By: Myles Power Edited by: Peter & Hannah
I recently watched the AIDS denialist film ‘House of Numbers’ for a second time, to see if I had missed anything. As it turns out, I did miss something upon my first viewing. One of the people featured in the movie either has a super power, or is a time lord. Christine Maggiore (a prominent AIDS denier who died of AIDS before House of Numbers was released) has the ability to travel through time!!! She showed us an example of her using this power whilst talking about her experiences with various HIV tests.
She says that in 1992 she got tested for HIV as a matter of “social responsibility” and was “shocked and devastated and horrified when the results came back positive” – as we all would be. She later went on to say that a week later, she took the results of the test to an AIDS specialist who said, “This isn’t a positive test. I don’t know what this test means." At the same time that she is saying this, we are shown her results, and we can see that samples were collected from Christine on 02/24/92 (24/02/92 for everyone in the UK who knows how to write a date correctly), and that she was tested using two different methods. The first was an ELISA (enzyme-linked immunosorbent assay) screening test for HIV antibodies – in which she tested positive. The second test was a Western blot, which looks for specific HIV proteins within a HIV-infected cell. Christine tested positive for P24 (HIV capsize protein) and gp120/160 (HIV envelope glycoprotein and its un-cleaved precursor) but not for any other bands. A possible reason for why no other bands were detected is that Christine could have been recently infected with HIV and this test was taken before the full range of antibodies had developed. I flat out do not believe that an AIDS specialist would not know what this means – especially considering directly underneath, it it tells you the criteria for a test result to be HIV positive.
Screen capture of Christine first HIV test (24/02/92)
Christine then tells us that she decided to take the test again and, surprisingly to her, it came back marked “indeterminate”. So how can the same test have different results? They don’t. They have the same results, they are just interpreted differently. The second Western blot reported a positive result for GAG (p55 or p24 or p18) and ENV (gp160 or gp120 or gp41) proteins but not for POL (p64 or p51 or p32) proteins just like the first one. Even though there is no date on this test, the results of this Western blot are consistent with someone who has recently been infected. Therefore, you can conclude that it was taken soon after the first one – before the full range of antibodies had developed. This is why it recommends that anyone with an indeterminate result should be re-tested in 3-6 months, when POL proteins can be detected and HIV can truly be 100% verified.
Screen capture of Christine second HIV (unknown date but soon after first one)
Next we are told that when faced with a decision to wait six weeks or to get tested right away, Christine opted for the latter; this time the test came back positive. This is the first time we see Christine’s time travelling capability, as we know she first tested positive in February ’92, and was given the indeterminate result soon after. She says that she did not want to wait six weeks to be retested, but the new positive result we are shown is dated 09/23/93 (23/09/93 for logical people) – 19 months after the original. The results are positive for all 8 bands, which is an unequivocal positive result, and entirely consistent with someone who has been infected for a relatively large amount of time.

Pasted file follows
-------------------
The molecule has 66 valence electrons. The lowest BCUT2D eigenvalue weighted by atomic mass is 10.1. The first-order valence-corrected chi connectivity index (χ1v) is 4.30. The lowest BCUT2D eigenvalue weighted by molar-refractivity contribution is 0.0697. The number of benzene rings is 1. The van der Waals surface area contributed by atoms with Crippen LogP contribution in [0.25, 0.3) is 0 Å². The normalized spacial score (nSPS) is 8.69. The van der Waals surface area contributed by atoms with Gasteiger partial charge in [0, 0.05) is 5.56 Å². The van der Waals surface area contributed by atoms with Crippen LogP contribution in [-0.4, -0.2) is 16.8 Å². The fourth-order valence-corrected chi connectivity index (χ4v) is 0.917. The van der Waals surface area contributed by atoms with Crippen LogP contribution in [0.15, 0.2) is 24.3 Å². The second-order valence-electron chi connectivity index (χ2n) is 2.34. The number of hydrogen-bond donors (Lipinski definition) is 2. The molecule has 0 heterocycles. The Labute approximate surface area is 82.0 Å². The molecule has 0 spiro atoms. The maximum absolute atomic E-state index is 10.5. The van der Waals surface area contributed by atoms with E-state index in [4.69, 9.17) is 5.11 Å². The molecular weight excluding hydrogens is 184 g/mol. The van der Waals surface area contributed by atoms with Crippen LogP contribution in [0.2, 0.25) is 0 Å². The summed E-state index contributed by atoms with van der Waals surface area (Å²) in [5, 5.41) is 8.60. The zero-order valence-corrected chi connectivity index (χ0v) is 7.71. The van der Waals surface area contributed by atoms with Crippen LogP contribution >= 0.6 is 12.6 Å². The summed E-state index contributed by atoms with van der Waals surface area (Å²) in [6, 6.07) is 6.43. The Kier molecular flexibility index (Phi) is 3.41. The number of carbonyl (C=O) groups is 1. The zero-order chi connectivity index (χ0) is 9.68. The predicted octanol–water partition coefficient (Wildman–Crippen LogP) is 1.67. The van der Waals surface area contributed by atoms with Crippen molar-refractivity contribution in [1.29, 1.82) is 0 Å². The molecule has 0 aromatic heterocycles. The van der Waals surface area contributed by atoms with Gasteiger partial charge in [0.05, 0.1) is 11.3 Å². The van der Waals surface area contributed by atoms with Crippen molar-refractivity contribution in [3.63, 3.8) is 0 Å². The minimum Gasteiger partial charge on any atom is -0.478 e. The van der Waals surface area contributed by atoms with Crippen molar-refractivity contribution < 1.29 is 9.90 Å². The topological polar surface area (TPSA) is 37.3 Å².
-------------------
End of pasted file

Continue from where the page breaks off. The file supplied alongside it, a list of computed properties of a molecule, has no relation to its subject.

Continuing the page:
Screen capture of Christine third HIV test (23/09/93)
“Took it again, came back negative”, says Christine, who then went back in time to the 9th August 1993 to take the test again – this time getting a negative result. The truth is that there is not a lot of information on this picture, and we don’t even know what type of test was used. It is entirely possible that Christine was given a false negative from a less reliable and inaccurate test. However, I personally believe there is something more deceitful gong on here. Under where it says ‘HIV’ in the image, there are random black dots. This leads me to suspect that this image has been cropped. Without knowing the method with which she was tested and without having access to the full (and possibly unaltered) document, this evidence can’t be used in determining Christine’s HIV status.
Screen capture of Christine fourth HIV test (09/08/93)
Christine then jumps forward in time to 6 days after her third test (29-SEP-1993) and – low and behold – the result is positive again. It is normal practice to immediately repeat a positive HIV test in order to exclude human or laboratory errors, and to prove the presence of the virus beyond any reasonable doubt. It even says that it is a confirmation test.
Screen capture of Christine fifth HIV test (29/09/93)
In conclusion, with the exception of the August 1993 result (which I believe has been altered and lacks vital information), all Christine’s results are consistent with someone who has been infected with HIV. As much as I want to believe that there are people out there who have time travelling powers, or own a TARDIS, I know that it is most likely that Christine is lying about the chronological order of testing so as to cast a shadow on the tests; and that the director of the film (Brent Leung) must have been aware of the dates of these tests, but is more than happy with her misleading his audience.
Also, what the fuck is with the clip crammed in the middle where Brent says, “Since a false positive looks like a true positive, how can you distinguish whether it truly is a positive or negative?” Honestly, that is a new level of stupidity. Well done Brent, well done.